Did you know that snowmobiles account for less than 10% of annual revenues at Polaris?
This is a quick look at our canvassing of second opinions … and third opinions … and fourth opinions … in our quest to discover actionable stocks to study.
Polaris Industries (PII)
There it is at the top of this week’s Stocks to Study. The company is no stranger — and has been featured by Ken Kavula during our monthly Round Tables and most recently, at the StockFest 2015 stocks discussion this past weekend in Grand Blanc, Michigan.
For a great overview of this increasingly diverse company, check out Ken’s Round Table analysis from April 2013. The Polaris segment starts at 26:40
By the way, you can find Round Table sessions and specific stocks by going to YouTube.com and searching on terms like Manifest Investing and in this case: Kavula Polaris (PII).
Value Line Low Total Return (VLLTR) Forecast
The Value Line low total return forecast for any company is simply a function of four things:
- Current Price
- Future Price (Low Forecast)
- Projected Dividend Yield
- Number of Years (4)
At MANIFEST, when we publish this forecast, we correct for change in stock price and forecast period (n).
Morningstar Price-to-Fair Value (P/FV)
Determining Fair Value (Source: Morningstar.com)
This philosophy of fundamental research is the foundation for our valuation model. We believe that:
- How much capital a company invests and what it earns on that capital drive shareholder value.
- Free cash flow—not reported earnings—is what counts.
- As Warren Buffett has said, “Growth is always a component in the calculation of value—sometimes a positive, often a negative.” If a company can’t earn its cost of capital, growth destroys value instead of creating it.
- Competitive advantages disappear over time.
- It’s dangerous to assume that the future will be better than the past.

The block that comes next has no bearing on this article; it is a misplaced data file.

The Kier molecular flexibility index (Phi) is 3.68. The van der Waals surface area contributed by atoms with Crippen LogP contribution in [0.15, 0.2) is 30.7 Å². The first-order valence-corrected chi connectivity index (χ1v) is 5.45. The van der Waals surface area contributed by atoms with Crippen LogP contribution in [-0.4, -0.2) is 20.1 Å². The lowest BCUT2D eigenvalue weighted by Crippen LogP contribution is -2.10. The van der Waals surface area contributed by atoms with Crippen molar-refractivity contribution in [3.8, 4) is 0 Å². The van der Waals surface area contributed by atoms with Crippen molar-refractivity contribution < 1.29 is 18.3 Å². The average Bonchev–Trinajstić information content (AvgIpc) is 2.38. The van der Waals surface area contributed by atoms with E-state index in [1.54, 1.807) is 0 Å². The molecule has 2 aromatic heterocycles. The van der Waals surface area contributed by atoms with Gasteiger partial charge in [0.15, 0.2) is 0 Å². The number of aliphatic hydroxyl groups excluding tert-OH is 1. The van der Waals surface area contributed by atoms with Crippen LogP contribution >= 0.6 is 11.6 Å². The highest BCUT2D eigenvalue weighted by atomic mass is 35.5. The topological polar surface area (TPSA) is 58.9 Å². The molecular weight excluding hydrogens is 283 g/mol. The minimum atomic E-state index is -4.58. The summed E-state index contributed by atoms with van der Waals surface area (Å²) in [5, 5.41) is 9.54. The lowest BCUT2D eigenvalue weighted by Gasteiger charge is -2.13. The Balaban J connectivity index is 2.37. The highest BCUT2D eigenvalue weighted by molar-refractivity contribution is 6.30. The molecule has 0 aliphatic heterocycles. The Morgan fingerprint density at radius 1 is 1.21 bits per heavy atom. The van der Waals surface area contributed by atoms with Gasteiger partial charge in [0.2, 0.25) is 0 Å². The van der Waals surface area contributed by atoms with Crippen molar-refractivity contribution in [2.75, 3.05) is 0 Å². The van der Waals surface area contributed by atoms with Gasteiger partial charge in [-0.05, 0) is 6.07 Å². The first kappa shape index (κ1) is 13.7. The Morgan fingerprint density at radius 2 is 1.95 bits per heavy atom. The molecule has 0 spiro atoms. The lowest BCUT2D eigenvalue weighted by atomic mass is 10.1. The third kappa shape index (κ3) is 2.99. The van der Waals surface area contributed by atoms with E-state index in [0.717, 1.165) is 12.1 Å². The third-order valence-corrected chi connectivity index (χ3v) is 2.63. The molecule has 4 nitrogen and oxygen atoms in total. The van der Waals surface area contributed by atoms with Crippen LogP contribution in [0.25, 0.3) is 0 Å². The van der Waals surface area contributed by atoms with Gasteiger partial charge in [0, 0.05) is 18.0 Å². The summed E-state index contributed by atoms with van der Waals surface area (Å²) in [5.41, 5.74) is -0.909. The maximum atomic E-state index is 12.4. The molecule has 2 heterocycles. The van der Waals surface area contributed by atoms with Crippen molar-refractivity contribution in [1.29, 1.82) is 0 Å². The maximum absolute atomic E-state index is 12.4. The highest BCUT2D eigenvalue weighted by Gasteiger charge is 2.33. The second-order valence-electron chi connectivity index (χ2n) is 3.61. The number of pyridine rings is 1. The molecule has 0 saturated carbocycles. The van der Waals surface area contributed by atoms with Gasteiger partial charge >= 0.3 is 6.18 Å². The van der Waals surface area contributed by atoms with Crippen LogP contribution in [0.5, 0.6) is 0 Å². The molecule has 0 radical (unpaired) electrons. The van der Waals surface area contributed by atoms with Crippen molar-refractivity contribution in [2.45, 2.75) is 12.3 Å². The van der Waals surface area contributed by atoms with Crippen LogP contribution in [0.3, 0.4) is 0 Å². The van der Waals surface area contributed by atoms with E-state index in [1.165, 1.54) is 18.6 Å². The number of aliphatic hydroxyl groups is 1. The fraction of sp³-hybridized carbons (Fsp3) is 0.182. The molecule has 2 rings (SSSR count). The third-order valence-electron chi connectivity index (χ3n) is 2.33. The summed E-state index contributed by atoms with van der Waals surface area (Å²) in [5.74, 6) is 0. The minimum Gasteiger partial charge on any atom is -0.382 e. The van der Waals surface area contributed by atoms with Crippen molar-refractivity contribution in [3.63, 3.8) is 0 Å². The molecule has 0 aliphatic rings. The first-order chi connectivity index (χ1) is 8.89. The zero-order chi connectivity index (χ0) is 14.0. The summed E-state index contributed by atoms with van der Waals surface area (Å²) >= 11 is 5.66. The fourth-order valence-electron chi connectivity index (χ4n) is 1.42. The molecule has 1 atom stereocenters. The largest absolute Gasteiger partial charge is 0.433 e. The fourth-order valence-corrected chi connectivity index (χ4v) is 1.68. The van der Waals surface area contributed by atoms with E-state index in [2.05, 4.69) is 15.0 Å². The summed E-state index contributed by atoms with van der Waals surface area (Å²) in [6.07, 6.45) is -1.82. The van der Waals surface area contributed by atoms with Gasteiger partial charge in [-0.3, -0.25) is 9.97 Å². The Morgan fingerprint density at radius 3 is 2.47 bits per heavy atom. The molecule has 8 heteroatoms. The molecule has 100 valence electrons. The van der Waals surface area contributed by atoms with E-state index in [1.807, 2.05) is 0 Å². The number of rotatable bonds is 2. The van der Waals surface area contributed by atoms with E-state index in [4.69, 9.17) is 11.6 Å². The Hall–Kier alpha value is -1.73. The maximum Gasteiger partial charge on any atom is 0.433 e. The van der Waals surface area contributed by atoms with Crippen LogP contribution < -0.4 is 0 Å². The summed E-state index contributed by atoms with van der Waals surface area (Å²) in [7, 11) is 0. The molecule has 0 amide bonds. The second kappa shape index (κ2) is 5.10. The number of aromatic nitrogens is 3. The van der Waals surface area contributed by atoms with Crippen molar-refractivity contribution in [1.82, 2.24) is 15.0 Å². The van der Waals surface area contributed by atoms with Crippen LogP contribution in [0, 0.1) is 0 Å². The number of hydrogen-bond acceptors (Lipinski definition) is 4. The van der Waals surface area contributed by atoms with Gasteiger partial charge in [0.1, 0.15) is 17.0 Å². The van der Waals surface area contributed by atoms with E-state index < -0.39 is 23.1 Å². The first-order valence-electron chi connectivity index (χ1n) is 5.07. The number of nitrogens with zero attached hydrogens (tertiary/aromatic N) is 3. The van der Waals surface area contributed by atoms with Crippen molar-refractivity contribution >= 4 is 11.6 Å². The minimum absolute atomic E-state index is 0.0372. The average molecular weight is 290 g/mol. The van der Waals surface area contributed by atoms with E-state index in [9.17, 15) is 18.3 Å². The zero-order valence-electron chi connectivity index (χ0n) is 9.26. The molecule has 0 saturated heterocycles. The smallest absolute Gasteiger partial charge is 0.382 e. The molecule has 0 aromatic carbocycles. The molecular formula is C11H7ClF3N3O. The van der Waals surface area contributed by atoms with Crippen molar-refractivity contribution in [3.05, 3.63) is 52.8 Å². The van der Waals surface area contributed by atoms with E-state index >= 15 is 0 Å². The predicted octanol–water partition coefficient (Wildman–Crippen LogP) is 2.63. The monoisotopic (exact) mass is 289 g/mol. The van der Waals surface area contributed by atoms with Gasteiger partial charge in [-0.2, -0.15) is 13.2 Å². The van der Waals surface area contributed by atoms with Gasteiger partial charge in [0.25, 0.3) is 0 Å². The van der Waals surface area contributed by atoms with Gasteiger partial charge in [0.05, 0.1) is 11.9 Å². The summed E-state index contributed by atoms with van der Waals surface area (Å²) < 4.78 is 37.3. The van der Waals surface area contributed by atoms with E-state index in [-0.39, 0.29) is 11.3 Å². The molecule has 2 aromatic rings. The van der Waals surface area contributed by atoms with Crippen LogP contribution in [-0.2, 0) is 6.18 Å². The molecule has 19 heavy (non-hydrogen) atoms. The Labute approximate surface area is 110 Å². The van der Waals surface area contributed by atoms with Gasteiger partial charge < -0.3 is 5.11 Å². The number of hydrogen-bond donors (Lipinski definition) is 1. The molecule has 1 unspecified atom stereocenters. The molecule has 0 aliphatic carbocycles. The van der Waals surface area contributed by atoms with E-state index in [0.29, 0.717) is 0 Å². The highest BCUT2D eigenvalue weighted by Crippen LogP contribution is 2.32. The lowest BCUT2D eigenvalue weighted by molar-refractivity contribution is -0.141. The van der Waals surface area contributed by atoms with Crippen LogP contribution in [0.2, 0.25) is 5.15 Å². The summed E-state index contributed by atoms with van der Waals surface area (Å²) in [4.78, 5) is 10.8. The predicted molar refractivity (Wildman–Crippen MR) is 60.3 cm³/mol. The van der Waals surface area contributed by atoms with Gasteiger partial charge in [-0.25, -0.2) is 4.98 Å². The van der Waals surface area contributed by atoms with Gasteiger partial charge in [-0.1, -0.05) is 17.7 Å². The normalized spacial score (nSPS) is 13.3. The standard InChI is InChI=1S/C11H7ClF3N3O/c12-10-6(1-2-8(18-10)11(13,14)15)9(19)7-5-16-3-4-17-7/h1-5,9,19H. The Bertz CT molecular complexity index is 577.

These core beliefs guide our stock analysts as they estimate future cash flow, using their in-depth knowledge of each company and its competitive position within its industry. Our analysts forecast revenue growth, profit margins, and capital investment (and all of the numbers that go into them) for each firm they cover.
Their forecasts for each company populate our discounted cash flow model, which calculates the present value of the company’s future discretionary cash flow based on its cost of capital, as determined by our analysts.
S&P Price-to-Fair Value (P/FV)
The calculation as it appears in the weekly summary is:
139.61/203 (2 days ago) = 69%
$140.41/195.40 = 71.9% (5/6/2015)
A P/FV = 100% is fairly valued. A P/FV < 100% is potentially “on sale.”
One Year Outlooks
Analyst Consensus Estimates (ACE) (via finance.yahoo.com and/or www.analystratings.net)
- Current Price = $139.65
- 1-Year Price Target = $164.06
- Dividend Yield = 1.5%
1-Year Outlook = Price Apprec. + Dividend Yield = (164.06/139.65) – 1 + 0.015 = +19.0%
There are no current one year price targets for either S&P or Goldman Sachs.
One thought on “Polaris Industries (PII)”
[…] Polaris Industries (PII) provides this week’s example of deeper digging in the snow … and beyond the snowmobiles for the company. Did you know that snowmobiles account for less than 10% of annual revenues? […]